How to Budget for College Savings
If you’re a parent, admit it: You’ve already got your kid’s whole life planned out in your head. It’s fun to picture all the grand moments to come.
But one flash from the future leaves you with a funny feeling in the pit of your stomach: high school graduation.
It’s not so much the closing of a chapter that triggers your anxiety. It’s the big pile of money you need to fund the next one.
Well, we’re here to put your worries to rest. You can do anything you put your mind and budget to. That includes sending your kid to college without student loans! Let’s see how.
How Much Is Enough?
Ah, that’s the question on every parent’s heart. And it’s the perfect place to start. That’s because you’ve got to know what you’re aiming for before you build a whole plan around it.
Let’s assume you’re going to meet your kid halfway on tuition and fees at a public in-state college. Here’s how much you’d need to sock away each month to cover all four years, based on their current age and future projections by J.P. Morgan.
|Child's Current Age||Projected Cost of Four-Year Public College Education||Years Left to Save||Monthly Savings to Fund 50%|
|4 years old||$156,944||14||$250|
|8 years old||$129,118||10||$350|
|12 years old||$106,226||6||$550|
If you have five or more years to save, just any savings account won’t do. You need the power of compound interest to grow your money. We recommend investing in good growth stock mutual funds in a tax-advantaged college savings vehicle like an Education Savings Account (ESA) or a 529 plan. Just be aware that some plans are better than others.
What If You Can’t Foot the Bill?
Before you put any money away for college, make sure you’re debt-free with a fully stocked emergency fund. (That’s part of the EveryDollar plan!) You should also be contributing 15% of your income toward retirement.
If nothing’s left for college savings after that, it’s not the end of the world. You might not be able to pitch in financially. But you can guide your teen to smart choices that will help them pay their own way. These three tips are a great place to start:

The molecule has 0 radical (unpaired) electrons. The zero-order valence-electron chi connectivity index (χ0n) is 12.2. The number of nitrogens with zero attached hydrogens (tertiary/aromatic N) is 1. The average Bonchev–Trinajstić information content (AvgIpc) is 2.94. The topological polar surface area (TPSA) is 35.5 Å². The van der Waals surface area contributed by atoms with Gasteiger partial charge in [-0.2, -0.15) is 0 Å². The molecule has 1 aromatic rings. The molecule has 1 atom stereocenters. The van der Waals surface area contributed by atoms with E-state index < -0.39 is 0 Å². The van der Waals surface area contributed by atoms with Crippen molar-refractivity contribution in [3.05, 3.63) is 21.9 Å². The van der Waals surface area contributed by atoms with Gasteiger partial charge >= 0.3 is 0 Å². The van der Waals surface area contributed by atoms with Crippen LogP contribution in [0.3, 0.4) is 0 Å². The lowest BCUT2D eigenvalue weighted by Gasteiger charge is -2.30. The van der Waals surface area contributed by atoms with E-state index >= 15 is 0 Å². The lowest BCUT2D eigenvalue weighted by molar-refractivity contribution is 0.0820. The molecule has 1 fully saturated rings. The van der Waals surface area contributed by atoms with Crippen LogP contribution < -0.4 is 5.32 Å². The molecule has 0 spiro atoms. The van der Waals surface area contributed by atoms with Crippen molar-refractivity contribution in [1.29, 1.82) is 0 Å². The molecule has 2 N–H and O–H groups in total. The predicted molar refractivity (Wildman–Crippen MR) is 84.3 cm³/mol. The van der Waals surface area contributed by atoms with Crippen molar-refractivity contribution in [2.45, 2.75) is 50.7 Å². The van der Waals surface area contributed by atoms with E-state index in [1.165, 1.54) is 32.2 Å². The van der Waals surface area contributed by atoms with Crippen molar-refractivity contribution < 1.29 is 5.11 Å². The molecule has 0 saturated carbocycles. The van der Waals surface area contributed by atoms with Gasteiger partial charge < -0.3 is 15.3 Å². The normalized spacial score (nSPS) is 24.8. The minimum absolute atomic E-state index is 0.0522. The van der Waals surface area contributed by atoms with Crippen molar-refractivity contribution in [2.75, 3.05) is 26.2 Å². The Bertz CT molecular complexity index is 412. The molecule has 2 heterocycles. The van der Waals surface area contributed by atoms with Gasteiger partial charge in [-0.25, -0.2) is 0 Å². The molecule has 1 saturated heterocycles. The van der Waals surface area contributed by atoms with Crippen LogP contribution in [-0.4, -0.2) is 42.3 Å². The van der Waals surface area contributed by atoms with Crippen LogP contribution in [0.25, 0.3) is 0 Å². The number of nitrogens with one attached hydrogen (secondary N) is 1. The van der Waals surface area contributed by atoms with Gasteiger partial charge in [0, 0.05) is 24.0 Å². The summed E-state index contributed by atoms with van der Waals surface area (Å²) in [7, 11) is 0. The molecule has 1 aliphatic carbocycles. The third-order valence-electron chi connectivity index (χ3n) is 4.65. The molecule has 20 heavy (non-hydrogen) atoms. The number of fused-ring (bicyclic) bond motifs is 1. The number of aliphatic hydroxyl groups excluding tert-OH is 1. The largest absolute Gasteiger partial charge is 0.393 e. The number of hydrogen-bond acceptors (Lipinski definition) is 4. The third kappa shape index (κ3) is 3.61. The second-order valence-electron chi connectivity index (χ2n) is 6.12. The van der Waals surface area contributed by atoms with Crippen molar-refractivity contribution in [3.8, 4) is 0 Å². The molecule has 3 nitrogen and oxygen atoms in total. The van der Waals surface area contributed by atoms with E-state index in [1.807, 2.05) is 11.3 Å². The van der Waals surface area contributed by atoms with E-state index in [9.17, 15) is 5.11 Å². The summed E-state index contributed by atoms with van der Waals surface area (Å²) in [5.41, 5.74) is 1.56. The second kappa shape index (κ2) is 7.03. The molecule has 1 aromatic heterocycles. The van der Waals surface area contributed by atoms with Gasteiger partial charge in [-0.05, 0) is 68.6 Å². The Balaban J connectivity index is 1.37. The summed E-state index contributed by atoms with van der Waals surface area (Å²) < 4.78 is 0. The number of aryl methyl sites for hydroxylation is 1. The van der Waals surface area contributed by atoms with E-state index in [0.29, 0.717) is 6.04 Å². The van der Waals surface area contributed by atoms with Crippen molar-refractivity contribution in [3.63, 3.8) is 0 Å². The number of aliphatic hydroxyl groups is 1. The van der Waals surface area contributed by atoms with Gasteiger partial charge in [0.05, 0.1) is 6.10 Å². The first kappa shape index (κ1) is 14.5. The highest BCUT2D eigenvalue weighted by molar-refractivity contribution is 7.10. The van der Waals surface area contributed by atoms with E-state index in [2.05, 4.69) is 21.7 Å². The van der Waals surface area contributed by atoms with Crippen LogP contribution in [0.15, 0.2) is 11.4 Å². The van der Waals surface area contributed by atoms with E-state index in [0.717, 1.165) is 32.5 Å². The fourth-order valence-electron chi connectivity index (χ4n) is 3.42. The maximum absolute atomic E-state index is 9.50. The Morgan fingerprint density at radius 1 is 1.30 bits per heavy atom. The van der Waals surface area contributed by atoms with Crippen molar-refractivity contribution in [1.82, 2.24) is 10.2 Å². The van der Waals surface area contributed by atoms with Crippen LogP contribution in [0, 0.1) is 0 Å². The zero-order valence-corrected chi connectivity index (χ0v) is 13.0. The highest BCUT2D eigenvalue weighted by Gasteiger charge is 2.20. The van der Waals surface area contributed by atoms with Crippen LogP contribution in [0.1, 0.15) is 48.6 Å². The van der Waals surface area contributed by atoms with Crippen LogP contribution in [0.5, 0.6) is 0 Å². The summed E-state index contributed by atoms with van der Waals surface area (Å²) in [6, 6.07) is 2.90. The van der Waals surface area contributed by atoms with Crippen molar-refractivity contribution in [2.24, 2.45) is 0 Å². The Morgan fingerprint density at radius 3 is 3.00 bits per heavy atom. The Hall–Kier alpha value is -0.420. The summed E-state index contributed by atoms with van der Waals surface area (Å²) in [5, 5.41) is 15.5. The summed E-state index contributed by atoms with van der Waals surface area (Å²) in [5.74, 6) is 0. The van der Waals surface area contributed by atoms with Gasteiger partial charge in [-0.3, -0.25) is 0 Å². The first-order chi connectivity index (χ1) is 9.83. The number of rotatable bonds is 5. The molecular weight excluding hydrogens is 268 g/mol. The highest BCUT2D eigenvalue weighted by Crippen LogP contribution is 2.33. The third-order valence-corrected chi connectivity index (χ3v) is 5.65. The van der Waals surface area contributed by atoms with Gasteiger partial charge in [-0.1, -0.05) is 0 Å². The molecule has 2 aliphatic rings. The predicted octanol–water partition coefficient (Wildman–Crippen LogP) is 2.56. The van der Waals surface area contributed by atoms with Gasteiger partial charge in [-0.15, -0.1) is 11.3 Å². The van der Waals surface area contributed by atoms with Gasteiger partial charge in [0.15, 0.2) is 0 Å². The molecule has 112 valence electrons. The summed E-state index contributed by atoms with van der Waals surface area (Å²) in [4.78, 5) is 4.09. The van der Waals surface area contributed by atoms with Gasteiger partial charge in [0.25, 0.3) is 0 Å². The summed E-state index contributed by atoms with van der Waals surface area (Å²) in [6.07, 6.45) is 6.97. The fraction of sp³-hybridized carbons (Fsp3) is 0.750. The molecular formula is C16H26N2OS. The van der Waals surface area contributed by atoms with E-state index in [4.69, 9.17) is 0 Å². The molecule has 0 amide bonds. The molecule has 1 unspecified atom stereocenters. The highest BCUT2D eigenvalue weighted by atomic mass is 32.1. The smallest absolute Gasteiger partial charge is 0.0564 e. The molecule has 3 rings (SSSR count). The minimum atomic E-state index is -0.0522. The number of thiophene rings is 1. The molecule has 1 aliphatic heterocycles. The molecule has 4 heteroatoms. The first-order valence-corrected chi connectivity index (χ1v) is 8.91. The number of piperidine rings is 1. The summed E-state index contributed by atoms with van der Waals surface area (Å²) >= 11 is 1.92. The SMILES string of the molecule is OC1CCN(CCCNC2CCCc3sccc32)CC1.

1. Set a budget. The first rule of budgeting is you can’t spend money you don’t have. Show your kid how to create a monthly budget, and advise him to set his sights on a school he can cash-flow.
Just be sure to look beyond tuition and fees when calculating the costs. A recent Sallie Mae study found that surprise expenses caught one-third of college-goers off guard. Not sure what to expect? Here’s how the College Board breaks down the average undergraduate budget for a public four-year, in-state school this year if living on campus.
|Tuition & Fees||$9,139|
|Room & Board||$9,804|
|Books & Supplies||$1,225|
|Average Yearly Budget||$23,410|
2. Take advantage of free money. Want to hear some good news? Most folks don’t pay full sticker price for college. In fact, tax breaks and grant aid knock an average of more than $6,110 off the cost of a four-year public education for full-time students, according to the College Board.
And don’t forget about scholarships. They’re not just for straight-A students. With a little research, you can find all sorts of opportunities to save a buck. Encourage your teen to start early and apply for as many grants and scholarships as possible. A little hard work on the front end pays off in the long run!
3. Work for it. If your kid had a job in high school, they already know the pride that comes with a paycheck. If not, college is the perfect time to start! There are plenty of opportunities for your kid to work during the school year, both on and off campus.
Even better, research shows that students who work part-time have higher GPAs on average than those who don’t.
The Future Is in Your Hands
You might think you’ve already missed the college-savings bus. But it’s never too late to get on board! A budget gives you the freedom to tell your dollars where to go so you can put tomorrow’s dreams into action today.
So what are you waiting for? Go plan a bright future for your kids!